This is one of those stories that has a surprise ending, so stick around for the reveal!
Strange and interesting things are happening around us all the time. It used to be that you'd hear about some story that happened to your friend's cousin's neighbor's dad and you'd dismiss it with a chuckle because it was too far fetched. But now, with the internet, these kind of tales are being told the day they happen and most of the time the teller provides some proof.
That was the case on Reddit in a sub-section of the site where people talk about the awesome stuff they find at their local thrift stores. One poster starts a thread explaining that he operates a thrift store for charity and they always receive random yearbooks from all over the country. You can imagine, when the majority of what comes through the store is clothes, pots and pans, furniture, and VHS tapes, that a high school yearbook is probably pretty interesting.
This store owner said that (somehow, he didn't give the details) that people around the country will ask to buy these certain yearbooks and he'll send them to the buyer for the cost of postage. He's a nice guy and the nostalgia is worth sharing. I bring this up because it comes back into the story later...
So in the meantime, our guy at the store is flipping through the yearbook. It's from some school in Arizona for the year 1965. In this particular year, and perhaps every year, the senior students were allowed to list their ambitions and dreams for their adult life under their names. Of course our guy starts rapid fire reading off everyone's hopes and dreams.
Turns out, in Arizona in 1965, nearly every female wanted be either a hair dresser or a secretary of some kind. He didn't say that there was any pattern for the boys, but there were two that were interesting enough that he decided to see if these young men had attained their goals.
The first was an athletic gentlemen who wanted to become a professional surfer. A quick series of Google searches failed to return any results showing the boy managed to pull it off. I can't say I'm surprised, if you know that Arizona is a very dry, very land-locked state.
But the second young man, named Vincent Damon Furnier, had the most intriguing ambition. He simply wanted to be a million record seller.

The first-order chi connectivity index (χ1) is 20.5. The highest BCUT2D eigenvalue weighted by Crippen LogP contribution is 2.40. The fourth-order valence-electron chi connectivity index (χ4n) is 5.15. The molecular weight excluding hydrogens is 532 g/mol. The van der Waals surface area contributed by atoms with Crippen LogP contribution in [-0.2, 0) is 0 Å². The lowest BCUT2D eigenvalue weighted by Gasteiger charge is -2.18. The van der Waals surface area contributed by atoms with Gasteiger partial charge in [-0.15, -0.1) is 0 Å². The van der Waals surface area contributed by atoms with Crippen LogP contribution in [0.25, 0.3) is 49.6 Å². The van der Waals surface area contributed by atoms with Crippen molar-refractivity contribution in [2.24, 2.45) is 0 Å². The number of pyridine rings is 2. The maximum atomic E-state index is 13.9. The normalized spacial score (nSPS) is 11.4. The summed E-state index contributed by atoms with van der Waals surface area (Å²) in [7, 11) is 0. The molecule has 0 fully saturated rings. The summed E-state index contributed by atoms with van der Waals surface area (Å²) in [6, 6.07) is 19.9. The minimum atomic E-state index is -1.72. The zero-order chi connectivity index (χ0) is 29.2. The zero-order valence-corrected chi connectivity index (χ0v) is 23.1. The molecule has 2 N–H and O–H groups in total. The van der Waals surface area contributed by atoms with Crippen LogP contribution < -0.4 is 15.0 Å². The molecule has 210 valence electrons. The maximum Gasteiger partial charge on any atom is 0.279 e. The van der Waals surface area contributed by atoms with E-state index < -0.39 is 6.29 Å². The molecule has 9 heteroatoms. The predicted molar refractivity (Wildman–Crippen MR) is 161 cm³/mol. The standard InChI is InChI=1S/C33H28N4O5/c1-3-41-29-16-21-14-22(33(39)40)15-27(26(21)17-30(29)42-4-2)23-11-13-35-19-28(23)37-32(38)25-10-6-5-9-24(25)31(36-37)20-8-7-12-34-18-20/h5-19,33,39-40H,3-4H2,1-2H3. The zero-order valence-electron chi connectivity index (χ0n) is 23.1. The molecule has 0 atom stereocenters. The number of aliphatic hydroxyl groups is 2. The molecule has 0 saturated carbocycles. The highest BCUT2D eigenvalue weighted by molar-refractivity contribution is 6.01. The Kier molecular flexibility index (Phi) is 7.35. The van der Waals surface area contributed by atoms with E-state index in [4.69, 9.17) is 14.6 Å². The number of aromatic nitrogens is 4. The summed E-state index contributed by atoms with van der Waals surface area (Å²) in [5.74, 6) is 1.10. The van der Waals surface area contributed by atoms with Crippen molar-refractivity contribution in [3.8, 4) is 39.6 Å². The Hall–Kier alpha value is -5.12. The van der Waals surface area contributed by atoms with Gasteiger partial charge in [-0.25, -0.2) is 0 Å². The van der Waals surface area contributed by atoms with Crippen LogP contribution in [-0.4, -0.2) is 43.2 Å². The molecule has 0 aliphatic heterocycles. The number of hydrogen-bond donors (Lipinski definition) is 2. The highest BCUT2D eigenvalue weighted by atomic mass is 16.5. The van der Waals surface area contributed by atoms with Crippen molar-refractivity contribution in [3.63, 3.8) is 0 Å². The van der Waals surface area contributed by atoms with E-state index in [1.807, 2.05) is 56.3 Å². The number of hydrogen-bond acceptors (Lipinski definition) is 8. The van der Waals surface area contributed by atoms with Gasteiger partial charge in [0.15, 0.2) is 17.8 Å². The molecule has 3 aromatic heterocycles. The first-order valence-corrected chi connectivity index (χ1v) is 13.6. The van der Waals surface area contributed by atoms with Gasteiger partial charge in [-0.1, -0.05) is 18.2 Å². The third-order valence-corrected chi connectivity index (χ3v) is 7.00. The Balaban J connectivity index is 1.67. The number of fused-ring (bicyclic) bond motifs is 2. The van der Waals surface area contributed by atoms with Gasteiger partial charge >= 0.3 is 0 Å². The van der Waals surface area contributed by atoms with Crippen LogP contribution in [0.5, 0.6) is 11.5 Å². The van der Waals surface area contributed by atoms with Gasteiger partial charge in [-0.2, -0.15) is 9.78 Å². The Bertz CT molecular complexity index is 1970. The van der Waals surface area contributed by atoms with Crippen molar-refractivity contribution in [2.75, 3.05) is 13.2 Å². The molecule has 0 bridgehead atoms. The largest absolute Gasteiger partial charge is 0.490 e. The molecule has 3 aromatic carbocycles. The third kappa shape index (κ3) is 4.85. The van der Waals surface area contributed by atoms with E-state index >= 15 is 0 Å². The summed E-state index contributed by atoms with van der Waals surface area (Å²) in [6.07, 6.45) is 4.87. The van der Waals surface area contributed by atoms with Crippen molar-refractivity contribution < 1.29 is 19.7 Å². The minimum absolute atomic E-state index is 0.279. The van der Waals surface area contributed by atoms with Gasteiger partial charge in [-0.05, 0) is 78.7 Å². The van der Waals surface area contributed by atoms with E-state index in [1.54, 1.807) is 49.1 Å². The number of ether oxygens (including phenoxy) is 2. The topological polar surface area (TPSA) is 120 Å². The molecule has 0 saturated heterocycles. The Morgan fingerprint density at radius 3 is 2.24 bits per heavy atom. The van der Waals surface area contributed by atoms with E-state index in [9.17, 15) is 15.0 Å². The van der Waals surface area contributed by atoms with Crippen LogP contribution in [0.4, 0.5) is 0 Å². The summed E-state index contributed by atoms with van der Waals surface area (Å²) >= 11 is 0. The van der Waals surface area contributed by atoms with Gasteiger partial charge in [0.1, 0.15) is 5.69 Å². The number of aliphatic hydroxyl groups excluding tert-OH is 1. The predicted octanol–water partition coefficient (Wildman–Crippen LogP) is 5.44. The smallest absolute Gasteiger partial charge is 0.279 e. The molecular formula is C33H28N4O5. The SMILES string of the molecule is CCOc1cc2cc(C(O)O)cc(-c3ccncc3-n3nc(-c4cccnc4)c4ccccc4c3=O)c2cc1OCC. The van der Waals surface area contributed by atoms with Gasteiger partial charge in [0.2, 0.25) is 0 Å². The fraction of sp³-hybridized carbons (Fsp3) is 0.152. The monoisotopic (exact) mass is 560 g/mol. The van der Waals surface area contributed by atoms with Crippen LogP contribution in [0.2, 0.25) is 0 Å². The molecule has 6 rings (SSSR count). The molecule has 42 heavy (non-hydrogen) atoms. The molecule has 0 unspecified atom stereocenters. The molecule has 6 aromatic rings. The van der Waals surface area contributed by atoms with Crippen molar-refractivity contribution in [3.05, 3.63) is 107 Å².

This kid might have a chance. He was highly involved in clubs and sports, including track, cross-country, Letterman's Club, Art Club, and more.
Now, for the sake of building the story, I won't tell you the outcome just yet. Because young Vincent's adventure had just begun.
Vincent, our dreamer with the goal of selling a million music records, was already in a band at the time with some of his classmates. Apparently they would practice and play live shows fairly regularly. They'd already hit the studio to record a single (back when it costed an arm and a leg and you needed a major label to help front the cost of a whole album's worth of time in the recording studio).
Once they graduated from this Arizona high school, they moved to Los Angeles, California to pursue the dream. To mark the occasion they changed the name of their band and released another single. But as fate would have it, there was another band using the same name, that included Todd Rundgren, a multi-instrumentalist, band-mate, and recording engineer for some pretty big acts. So there was no point in fighting it. They had to change names again!
As luck would have it, they came up with their new band name and got to work, only for a new television show to come out that featured a character that used the exact same name. This was Mayberry R.F.D., the spin off of The Andy Griffith Show. Well, they said 'screw it' and kept the name, but ultimately they disbanded altogether.
So the kid with the ambition to sell a million records kept the branding and adopted the band's name as his stage name.
It turns out that the young athlete named Vincent Damon Furnier who attended Cortez High School in Arizona in 1965 is, in fact, none other than the great...
Remember how I said at the start that these "tall tales" are usually treated with skepticism, but these days people can provide proof immediately to the masses over the internet? I also mentioned people would call our thrift store worker from all over the country about their yearbooks.
Well, on Reddit when this story was told, tons of young people started posting saying "Oh yeah, my uncle said he went to school with Alice Cooper. He was a year behind him, will you check for this name for me?"
The thrift store guy reported back after sifting through a ton of private messages of requests to find their dad, who always claimed he used to pick on Alice Cooper in high school. It should come as no surprise that of the dozens of requests to find these Redditors dads and uncles, only a couple of them turned out to be true.
So be skeptical of these old stories that carry no proof. But as far as Alice Cooper goes, he did know what he wanted to do as far back as high school, stuck to it, and made it happen. The proof is in the pudding.
But, despite what he says, your dad never bullied him in the lunch room.